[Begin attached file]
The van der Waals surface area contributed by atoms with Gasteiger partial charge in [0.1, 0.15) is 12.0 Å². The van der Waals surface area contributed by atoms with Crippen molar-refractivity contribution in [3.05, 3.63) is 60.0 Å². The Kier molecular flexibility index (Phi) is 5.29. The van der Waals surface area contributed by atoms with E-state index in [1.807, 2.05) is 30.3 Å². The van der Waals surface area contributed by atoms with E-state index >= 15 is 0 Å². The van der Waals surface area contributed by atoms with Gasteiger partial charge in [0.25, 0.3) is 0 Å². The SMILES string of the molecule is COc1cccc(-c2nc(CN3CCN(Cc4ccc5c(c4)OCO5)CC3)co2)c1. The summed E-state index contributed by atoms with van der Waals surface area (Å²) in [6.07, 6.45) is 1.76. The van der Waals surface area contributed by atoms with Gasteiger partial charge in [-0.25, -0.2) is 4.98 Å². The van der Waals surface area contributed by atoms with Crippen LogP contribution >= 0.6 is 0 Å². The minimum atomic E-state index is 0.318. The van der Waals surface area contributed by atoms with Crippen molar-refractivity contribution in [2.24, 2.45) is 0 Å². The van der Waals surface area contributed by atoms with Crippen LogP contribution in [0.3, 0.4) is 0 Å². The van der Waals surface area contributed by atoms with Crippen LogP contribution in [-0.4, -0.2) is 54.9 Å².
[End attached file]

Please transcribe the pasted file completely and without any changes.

The van der Waals surface area contributed by atoms with Gasteiger partial charge in [0.1, 0.15) is 12.0 Å². The van der Waals surface area contributed by atoms with Crippen molar-refractivity contribution in [3.05, 3.63) is 60.0 Å². The Kier molecular flexibility index (Phi) is 5.29. The van der Waals surface area contributed by atoms with E-state index in [1.807, 2.05) is 30.3 Å². The van der Waals surface area contributed by atoms with E-state index >= 15 is 0 Å². The van der Waals surface area contributed by atoms with Gasteiger partial charge in [0.25, 0.3) is 0 Å². The SMILES string of the molecule is COc1cccc(-c2nc(CN3CCN(Cc4ccc5c(c4)OCO5)CC3)co2)c1. The summed E-state index contributed by atoms with van der Waals surface area (Å²) in [6.07, 6.45) is 1.76. The van der Waals surface area contributed by atoms with Gasteiger partial charge in [-0.25, -0.2) is 4.98 Å². The van der Waals surface area contributed by atoms with Crippen LogP contribution >= 0.6 is 0 Å². The minimum atomic E-state index is 0.318. The van der Waals surface area contributed by atoms with Crippen molar-refractivity contribution in [2.24, 2.45) is 0 Å². The van der Waals surface area contributed by atoms with Crippen LogP contribution in [0.3, 0.4) is 0 Å². The van der Waals surface area contributed by atoms with Crippen LogP contribution in [-0.4, -0.2) is 54.9 Å².